Jean Marmoreo is a medical doctor and the co-author with Johanna Schneller of The Last Doctor: Lessons in Living from the Front Lines of Medical Assistance in Dying.
A financial adviser once told me that the greatest risk to his industry is the so-called “disengaged spouse.”
I’d never heard that phrase before. He meant a woman whose husband either dies or divorces, leaving her adrift, not without money, but with no idea how or where to manage it. His point was, 70 per cent of those women leave their existing financial adviser and take their money to someone they’re more comfortable with.
Seventy per cent. That seemed high, though it rang true from talking with my women patients when I was a family doctor. Canadian women today control $2.2-trillion, which is bigger than Canada’s entire annual GDP, yet 7 in 10 have leaned so heavily on their husbands in terms of investing they know little about their combined finances. Their spouse’s death or divorce will cause them to overhaul everything.
This got me thinking, “I’m one of those disengaged spouses.”
I’m not widowed nor divorced, but I certainly qualify as disengaged. I realized this when last year my husband and I shifted our retirement savings from one Canadian bank to another for lower fees. During the weeks it took to move over our accounts, I had to confess that I knew next-to-nothing about my own investments.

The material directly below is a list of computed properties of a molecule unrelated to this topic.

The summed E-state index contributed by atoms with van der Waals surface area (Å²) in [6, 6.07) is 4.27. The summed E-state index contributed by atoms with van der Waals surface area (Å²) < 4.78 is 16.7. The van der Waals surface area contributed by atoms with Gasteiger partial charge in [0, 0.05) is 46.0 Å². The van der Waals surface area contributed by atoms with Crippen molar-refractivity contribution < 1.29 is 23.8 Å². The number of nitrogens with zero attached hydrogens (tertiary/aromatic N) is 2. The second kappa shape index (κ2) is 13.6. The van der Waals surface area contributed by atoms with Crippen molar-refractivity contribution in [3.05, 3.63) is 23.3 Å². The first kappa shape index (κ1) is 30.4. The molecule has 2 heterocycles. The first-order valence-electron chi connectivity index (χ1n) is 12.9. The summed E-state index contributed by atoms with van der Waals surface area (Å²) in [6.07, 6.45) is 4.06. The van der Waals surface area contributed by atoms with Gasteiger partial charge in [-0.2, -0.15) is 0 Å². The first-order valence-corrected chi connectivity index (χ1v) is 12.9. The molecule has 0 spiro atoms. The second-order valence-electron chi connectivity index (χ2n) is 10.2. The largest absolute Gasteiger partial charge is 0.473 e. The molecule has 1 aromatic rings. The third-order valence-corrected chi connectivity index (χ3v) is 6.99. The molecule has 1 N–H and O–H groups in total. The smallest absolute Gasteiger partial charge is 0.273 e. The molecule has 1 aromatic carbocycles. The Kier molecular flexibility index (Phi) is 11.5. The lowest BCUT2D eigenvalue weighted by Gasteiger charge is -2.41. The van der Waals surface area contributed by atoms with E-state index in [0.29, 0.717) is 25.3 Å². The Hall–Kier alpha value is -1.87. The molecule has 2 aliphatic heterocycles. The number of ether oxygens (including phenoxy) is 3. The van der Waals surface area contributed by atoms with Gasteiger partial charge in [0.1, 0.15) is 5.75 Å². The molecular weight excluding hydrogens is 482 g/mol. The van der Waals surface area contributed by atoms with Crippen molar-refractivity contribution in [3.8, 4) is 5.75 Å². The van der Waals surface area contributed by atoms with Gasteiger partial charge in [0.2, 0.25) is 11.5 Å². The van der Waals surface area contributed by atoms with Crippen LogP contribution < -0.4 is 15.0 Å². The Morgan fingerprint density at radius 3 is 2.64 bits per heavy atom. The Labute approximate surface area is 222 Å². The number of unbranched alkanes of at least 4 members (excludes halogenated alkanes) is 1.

True, all the Big Six banks have special women’s programs, as do many wealth management firms. But I doubt they’re making a dent in that 70 per cent disengaged rate.
Are they talking to the wrong women? Their websites and events pages seem to be geared to midlife women, those age 40 to 65. Which is fine. But that’s not the age when most women’s spouses die. That age is between 70 and 85 – and what bank markets investment services to women in their 70s and 80s, other than for catastrophic illness insurance or long-term care?
They should be focusing on the large, rich and growing market made up of Old Canadian Women, i.e. women like me who will turn 80 this year.
After all, we are the first generation of women ever to lead active lives in the second half of our 70s and early 80s.
Women live longer than men in every country on earth. In Canada, healthy women now have a life expectancy of 83.9 years, while healthy men can expect to live until 79. A Canadian wife can expect to outlive her husband by several years.
We’re staying healthier than ever too. We’re travelling, spending, connecting, banking and most of all, belonging.
I know all kinds of professional women in their 70s who decided not to retire but switch careers instead. For 45 years I was a family doctor who cared for families and delivered their babies. Now I provide medical assistance in dying.
Ninety per cent of Canadians older than 65 live in the community and most of these are women.
Many of these women are disengaged spouses like me. We definitely need to start taking on more active roles in managing our finances. But Canada’s 90,000 financial advisers should also pay more attention to the women that they serve, even if their husbands are the main points of contact.
Otherwise, their competitors will.